If your result isn’t a snippet holder, and hasn’t served for a snippet, you probably don’t need to worry about deoptimizing. This advice applies to web pages that rank for a featured snippet on a highly searched keyword where they would likely get more clicks in a spot 2 position rather than the snippet itself.

If you decide to deoptimize for the snippet in the hopes that your spot 2 position will earn you more clicks, you won’t need to do anything to your copy to harm your chances of earning the snippet. Rather you’ll implement data-nosnippet to the HTTP of a specific page. Here’s the exact code: 

 

<meta name="googlebot" content="nosnippet">

 

SEO’s wanting to implement a more technical rollout of the “nosnippet” tag (like segmenting specific blocks of text on your page) can refer to this resource provided from Google

If you do decide to deoptimize for the snippet, know that your result will be out of the running for serving in voice search. But voice search virtually never results in a visit to a site anyway (though some sites rely on voice search for branding purposes). 

5. Learn when to go for the snippet

There are times when it will make sense to go for the snippet, and many SEOs should find themselves pursuing featured snippets after the January 22nd spot-zero-termination.

When keywords are ranking lower than spot 6 or 7, SEOs may want to consider pursuing a vulnerable snippet, as our research shows that URLs ranking in those lower half positions can take a snippet.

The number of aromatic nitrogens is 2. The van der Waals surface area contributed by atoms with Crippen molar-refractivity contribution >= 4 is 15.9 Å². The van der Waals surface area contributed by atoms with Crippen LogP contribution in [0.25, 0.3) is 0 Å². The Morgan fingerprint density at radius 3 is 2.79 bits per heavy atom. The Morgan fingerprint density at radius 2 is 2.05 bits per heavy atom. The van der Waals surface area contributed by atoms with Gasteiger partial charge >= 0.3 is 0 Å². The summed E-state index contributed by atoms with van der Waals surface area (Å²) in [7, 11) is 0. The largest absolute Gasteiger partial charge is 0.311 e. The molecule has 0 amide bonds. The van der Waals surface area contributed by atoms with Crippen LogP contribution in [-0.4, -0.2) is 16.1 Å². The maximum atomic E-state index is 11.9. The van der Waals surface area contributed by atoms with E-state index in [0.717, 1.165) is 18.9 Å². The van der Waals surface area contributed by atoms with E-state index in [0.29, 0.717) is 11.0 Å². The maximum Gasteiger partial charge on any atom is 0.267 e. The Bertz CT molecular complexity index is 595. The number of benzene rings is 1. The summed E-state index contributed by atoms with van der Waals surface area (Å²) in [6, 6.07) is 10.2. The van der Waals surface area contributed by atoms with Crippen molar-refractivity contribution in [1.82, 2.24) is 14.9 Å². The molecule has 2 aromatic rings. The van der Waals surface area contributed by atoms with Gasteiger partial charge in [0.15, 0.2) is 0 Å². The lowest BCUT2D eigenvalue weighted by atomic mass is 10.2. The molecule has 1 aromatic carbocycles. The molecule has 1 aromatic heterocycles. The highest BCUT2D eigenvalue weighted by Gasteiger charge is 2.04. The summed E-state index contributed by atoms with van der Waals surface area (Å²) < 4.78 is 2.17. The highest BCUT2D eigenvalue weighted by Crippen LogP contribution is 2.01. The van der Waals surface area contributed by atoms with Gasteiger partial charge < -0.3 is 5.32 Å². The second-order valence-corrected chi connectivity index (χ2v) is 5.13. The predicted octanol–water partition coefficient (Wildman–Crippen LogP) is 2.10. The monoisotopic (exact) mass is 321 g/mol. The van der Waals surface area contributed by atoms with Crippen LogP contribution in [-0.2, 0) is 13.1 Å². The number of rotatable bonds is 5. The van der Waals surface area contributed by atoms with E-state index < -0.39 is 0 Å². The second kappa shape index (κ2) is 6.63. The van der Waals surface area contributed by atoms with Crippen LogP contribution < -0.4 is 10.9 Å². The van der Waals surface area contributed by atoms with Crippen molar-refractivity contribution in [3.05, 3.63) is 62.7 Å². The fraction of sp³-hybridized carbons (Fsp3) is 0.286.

Through our data, we are able to infer that direct question SERPs (i.e. what is…) get more clicks in the snippet than non questions. As such, SEOs should consider directing attention toward winning the snippets in questions SERPs. Similarly, SEOs should focus attention toward earning snippets on searches that are more likely to be the answer to a voice search. 

The optimizations for earning a snippet have remained the same. SEOs wanting to earn the featured snippet spot for their URL should continue paying close attention to the formatting, word choice, and subheaders surrounding the block of text intended to rank for the featured snippet.

6. Increase search result clickability 

This is possibly the biggest and most wide-reaching takeaway to make note of at this point. More than ever, clickability is a factor in your results getting clicked (rather than position alone).

SEOs should start thinking more seriously about their meta descriptions. While meta descriptions don’t directly increase rankings, it is essentially the advertising copy that will convince the user to click, or pass up the results.

An even more complex situation is the title tag, which does have a direct effect on a URL’s ranking in the SERP. URLs wanting to get more clicks than their neighbors will need to walk the fine balance between clickability and rankability. This requires deft copy skills on the part of SEOs — skills that will only become more valuable as time passes.

For SERPs where schema data calls out information in a SERP (such as in customer reviews or prices), be sure to implement your schema properly, as clickability will determine success as directly (if not more so) than your position in SERPs with a featured snippet.

While the data points are scattered and action items remained tailored to specific situations, all SEOs should be paying close attention to how their sites are faring in the fallout of the featured snippet shake-up. 

PJ Howland

PJ is the VP of Industry Insights at 97th Floor. He coordinates insights with others at 97th Floor to ensure we're all elevating each other through good content.